Stroke concern rising amid COVID-19 crisis warns top charity

Concerns are mounting that people across the UK who have a stroke or TIA/mini-stroke (transient ischaemic attack) are not calling 999 amid the coronavirus pandemic.

With stroke striking every five minutes, the Stroke Association fears that thousands of people could be at risk of severe disability, or even stroke-related death, if they don’t Act FAST on stroke symptoms.

Dr Deb Lowe, NHS National Clinical Director for Stroke and Consultant Stroke Physician at Wirral University Teaching Hospital, said: “We’re beginning to see some quite striking reductions in the number of people coming into hospital with the symptoms of stroke. It appears that people aren’t seeking emergency help or going to hospital when they suspect a stroke, possibly due to fear of the virus or not wanting to be a burden on the NHS.

“Stroke is a medical emergency and it’s essential that you call 999 straight away if you suspect you or someone around you is having a stroke. Our hospitals are equipped and ready to treat stroke patients. Given the emergency changes being made across the NHS, it’s possible that a patient’s treatment or journey might be a bit different while we put measures in place to deal with coronavirus safely.  But these are to keep patients and NHS workers safe and the most important thing to remember is to dial 999 if you suspect a stroke.”  

Latest figures from Public Health England showed attendance to Emergency Departments in England has dropped by over a third (34.5%) on the same week last year, from 136,669 to 89,584. Latest figures fromPublic Health Scotland report attendance to emergency departments has dropped by over a third (40.1%) on the same week last year. While figures for emergency admissions aren’t available yet, the charity and senior stroke professionals expect similar declines.

In 2019, there were almost 90,000 strokes in England alone. Meanwhile, almost 21,000 patients were admitted to hospital with a TIA/mini-stroke. The charity warns that any delay in getting help will jeopardise your ability to rebuild your life after stroke.

Juliet Bouverie, Chief Executive of the Stroke Association said: “The fear of contracting the virus or feeling like a burden on the NHS might be the main reasons putting people off seeking treatment. But I am reassured that the NHS is well equipped to treat both stroke and coronavirus. The best thing for you and the NHS, is to call 999 and say you (or the person in front of you) is having a stroke. Assume stroke until told otherwise.

“Equally concerning is people who experience mini-stroke and then dismiss it as ‘just a funny-turn’. A mini-stroke is a warning that major stroke is on its way, so you shouldn’t ignore the signs; and you need to seek help.

“By acting FAST and getting access to world-class treatments, you can help save lives.  Acting FAST can also reduce the misery for thousands of stroke survivors and their families and the impact on the NHS associated with stroke, as the UK’s leading cause of adult disability. Now more than ever, during this pandemic we must remain focused on making and keeping stroke a priority for the UK.”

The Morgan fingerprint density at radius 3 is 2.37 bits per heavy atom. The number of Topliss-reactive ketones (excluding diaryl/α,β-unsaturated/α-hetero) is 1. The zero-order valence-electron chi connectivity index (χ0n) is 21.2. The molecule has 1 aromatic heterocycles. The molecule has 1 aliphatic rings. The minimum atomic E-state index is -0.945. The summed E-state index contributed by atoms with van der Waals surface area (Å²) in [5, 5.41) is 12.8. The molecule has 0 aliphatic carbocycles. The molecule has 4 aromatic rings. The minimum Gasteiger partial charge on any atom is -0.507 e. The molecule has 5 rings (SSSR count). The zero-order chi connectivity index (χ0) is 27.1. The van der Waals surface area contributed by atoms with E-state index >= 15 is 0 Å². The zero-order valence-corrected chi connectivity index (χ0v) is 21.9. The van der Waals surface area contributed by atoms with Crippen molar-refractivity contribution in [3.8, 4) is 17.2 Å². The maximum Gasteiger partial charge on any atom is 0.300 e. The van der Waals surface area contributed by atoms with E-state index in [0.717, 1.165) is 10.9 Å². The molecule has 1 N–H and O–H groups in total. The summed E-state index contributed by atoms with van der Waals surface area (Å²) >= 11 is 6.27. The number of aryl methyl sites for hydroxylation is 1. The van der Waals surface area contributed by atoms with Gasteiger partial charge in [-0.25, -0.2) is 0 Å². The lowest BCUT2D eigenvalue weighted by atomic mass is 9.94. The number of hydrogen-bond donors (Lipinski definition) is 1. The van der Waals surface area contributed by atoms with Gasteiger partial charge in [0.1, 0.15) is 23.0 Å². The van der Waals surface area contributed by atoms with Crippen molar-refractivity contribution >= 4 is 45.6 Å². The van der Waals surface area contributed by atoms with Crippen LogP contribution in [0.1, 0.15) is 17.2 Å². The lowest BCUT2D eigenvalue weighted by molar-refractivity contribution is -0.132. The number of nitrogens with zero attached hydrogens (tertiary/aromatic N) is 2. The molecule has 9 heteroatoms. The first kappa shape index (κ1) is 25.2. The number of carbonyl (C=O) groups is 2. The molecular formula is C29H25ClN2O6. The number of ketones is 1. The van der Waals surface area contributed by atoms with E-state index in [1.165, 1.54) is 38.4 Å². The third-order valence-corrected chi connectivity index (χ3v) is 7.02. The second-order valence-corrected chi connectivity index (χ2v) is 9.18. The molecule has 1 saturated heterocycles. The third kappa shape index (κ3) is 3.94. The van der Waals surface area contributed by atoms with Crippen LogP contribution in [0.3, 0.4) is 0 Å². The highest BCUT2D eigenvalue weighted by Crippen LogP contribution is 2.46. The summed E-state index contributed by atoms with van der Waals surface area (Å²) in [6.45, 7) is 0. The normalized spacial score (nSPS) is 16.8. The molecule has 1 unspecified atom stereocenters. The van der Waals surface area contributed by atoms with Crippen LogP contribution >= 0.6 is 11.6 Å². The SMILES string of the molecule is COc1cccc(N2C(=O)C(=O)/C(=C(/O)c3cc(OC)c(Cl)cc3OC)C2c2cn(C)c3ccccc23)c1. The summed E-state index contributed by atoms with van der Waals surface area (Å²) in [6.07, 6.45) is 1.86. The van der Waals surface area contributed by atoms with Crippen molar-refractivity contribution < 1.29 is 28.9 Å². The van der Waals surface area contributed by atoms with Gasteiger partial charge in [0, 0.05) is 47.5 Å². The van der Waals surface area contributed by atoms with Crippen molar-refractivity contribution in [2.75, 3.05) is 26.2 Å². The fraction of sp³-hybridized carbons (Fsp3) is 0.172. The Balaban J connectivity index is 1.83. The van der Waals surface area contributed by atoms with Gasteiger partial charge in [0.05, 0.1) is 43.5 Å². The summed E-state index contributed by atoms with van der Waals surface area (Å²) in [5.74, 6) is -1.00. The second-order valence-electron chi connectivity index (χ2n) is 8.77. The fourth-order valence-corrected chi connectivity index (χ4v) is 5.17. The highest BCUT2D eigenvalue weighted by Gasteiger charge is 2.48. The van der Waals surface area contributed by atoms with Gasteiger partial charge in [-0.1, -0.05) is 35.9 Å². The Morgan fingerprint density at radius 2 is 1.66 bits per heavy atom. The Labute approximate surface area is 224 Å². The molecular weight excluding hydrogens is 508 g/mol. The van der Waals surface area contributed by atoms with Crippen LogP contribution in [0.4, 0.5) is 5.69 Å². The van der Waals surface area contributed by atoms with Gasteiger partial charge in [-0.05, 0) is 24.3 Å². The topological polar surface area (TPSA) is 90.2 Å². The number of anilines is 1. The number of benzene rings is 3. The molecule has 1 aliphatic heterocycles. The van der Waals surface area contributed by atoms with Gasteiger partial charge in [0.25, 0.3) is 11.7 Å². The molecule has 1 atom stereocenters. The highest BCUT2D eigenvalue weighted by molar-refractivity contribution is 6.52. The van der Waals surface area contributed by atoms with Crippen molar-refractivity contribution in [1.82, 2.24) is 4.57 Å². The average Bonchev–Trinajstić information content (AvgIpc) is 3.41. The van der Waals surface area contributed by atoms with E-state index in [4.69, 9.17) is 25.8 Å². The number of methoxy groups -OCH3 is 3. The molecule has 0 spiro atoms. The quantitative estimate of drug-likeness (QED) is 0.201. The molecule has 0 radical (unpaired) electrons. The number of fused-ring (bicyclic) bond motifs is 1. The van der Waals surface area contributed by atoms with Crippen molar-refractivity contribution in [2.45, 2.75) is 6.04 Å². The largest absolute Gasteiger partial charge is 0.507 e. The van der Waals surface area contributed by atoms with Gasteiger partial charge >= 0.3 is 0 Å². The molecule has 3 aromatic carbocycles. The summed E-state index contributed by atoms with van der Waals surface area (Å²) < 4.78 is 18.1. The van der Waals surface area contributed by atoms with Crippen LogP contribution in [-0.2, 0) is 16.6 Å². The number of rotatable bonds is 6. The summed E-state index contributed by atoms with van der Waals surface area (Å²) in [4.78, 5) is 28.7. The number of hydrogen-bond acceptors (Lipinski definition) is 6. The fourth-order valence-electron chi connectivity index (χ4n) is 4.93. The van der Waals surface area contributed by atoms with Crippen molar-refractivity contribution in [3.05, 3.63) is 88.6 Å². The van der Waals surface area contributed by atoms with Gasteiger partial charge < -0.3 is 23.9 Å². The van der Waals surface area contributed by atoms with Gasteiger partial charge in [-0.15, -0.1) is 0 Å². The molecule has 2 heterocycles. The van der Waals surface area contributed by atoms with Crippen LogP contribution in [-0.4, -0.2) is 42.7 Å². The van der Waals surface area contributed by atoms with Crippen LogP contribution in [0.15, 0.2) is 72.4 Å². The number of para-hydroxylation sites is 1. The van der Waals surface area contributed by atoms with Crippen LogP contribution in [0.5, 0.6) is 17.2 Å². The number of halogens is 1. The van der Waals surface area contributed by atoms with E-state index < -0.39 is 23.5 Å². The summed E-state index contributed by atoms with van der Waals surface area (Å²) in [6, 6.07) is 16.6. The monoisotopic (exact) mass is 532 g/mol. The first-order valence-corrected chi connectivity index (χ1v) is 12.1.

The UK’s leading stroke charity is highlighting the world-famous stroke acronym, FAST, urging the public to familiarise themselves with the signs and symptoms of a stroke: Face, Arms, Speech and Time (to call an ambulance) – Act FAST.  The signs of a TIA/mini-stroke are the same as a stroke, but only last up to 24 hours. 

Professor Rustam Al-Shahi Salman, President of the British Association of Stroke Physicians (BASP) and honorary consultant neurologist in Edinburgh said: “Strokes and mini-strokes are medical emergencies. The quicker many stroke treatments are given, the better. As we say, 'time is brain'. So it’s important to recognise the signs of a mini-stroke or stroke and act immediately.

"In this phase of social distancing during the COVID-19 pandemic, family and friends can do the FAST test on the phone or via video chat.  Many stroke services have also adapted to the pandemic rapidly: rather than calling patients with mini-stroke up to a hospital outpatient appointment, they are using phone or video chat to diagnose and recommend treatment for patients.”

Dr David Hargroves, National Clinical Lead for the GIRFT NHSE/ I Stroke and Consultant Stroke Physician at East Kent University Hospitals added: “There may be many different ways in which the excellent stroke care we have in the UK will be delivered in the coming months. This may include different environments patients are cared for in, virtual assessments, therapy advice or interventions delivered by telephone or video link. 

"Members of the public should be reassured that these changes will help reduce the transmission of the virus, whilst continuing to provide the care that will save lives and reduce disability. It is so vitally important that they continue seek help when they first spot the symptoms or signs of a stroke.”

In 2001, the Stroke Association funded research to help paramedics spot the signs of stroke using the Face Arm Speech Time (to call an ambulance) test. This research lay the foundations for one of the most successful public health awareness campaigns in the UK, the Act FAST campaign. Symptoms such as facial drooping, arm weakness and speech difficulties are the most common, (but not exclusive), signs of a stroke.

Other signs of stroke can include

  • Sudden weakness or numbness on one side of the body, including legs, hands or feet.
  • Difficulty finding words or speaking in clear sentences.
  • Sudden blurred vision or loss of sight in one or both eyes.
  • Sudden memory loss or confusion, and dizziness or a sudden fall.
  • A sudden, severe headache.

For more information about stroke and the Act FAST campaign go to

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